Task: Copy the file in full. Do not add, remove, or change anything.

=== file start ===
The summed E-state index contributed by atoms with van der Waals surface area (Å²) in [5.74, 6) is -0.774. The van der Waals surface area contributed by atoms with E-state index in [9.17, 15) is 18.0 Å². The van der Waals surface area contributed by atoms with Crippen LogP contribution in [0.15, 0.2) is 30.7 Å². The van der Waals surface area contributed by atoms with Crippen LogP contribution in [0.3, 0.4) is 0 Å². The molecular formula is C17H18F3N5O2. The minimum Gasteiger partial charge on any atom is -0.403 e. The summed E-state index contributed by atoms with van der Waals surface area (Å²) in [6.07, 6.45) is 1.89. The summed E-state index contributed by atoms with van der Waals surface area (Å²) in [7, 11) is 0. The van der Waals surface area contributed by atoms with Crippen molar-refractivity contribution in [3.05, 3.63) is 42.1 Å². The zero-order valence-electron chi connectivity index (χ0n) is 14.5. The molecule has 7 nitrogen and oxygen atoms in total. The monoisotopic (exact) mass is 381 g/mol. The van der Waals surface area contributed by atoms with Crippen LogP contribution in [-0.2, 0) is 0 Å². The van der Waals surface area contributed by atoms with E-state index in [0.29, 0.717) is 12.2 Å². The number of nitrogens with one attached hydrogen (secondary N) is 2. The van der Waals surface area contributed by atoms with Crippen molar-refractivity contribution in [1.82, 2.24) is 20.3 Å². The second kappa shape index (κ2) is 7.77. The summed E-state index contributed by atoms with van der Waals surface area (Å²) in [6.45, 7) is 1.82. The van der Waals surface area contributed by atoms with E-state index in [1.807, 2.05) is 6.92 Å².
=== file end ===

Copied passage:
The summed E-state index contributed by atoms with van der Waals surface area (Å²) in [5.74, 6) is -0.774. The van der Waals surface area contributed by atoms with E-state index in [9.17, 15) is 18.0 Å². The van der Waals surface area contributed by atoms with Crippen LogP contribution in [0.15, 0.2) is 30.7 Å². The van der Waals surface area contributed by atoms with Crippen LogP contribution in [0.3, 0.4) is 0 Å². The molecular formula is C17H18F3N5O2. The minimum Gasteiger partial charge on any atom is -0.403 e. The summed E-state index contributed by atoms with van der Waals surface area (Å²) in [6.07, 6.45) is 1.89. The summed E-state index contributed by atoms with van der Waals surface area (Å²) in [7, 11) is 0. The van der Waals surface area contributed by atoms with Crippen molar-refractivity contribution in [3.05, 3.63) is 42.1 Å². The zero-order valence-electron chi connectivity index (χ0n) is 14.5. The molecule has 7 nitrogen and oxygen atoms in total. The monoisotopic (exact) mass is 381 g/mol. The van der Waals surface area contributed by atoms with Crippen LogP contribution in [-0.2, 0) is 0 Å². The van der Waals surface area contributed by atoms with E-state index in [0.29, 0.717) is 12.2 Å². The number of nitrogens with one attached hydrogen (secondary N) is 2. The van der Waals surface area contributed by atoms with Crippen molar-refractivity contribution in [1.82, 2.24) is 20.3 Å². The second kappa shape index (κ2) is 7.77. The summed E-state index contributed by atoms with van der Waals surface area (Å²) in [6.45, 7) is 1.82. The van der Waals surface area contributed by atoms with E-state index in [1.807, 2.05) is 6.92 Å².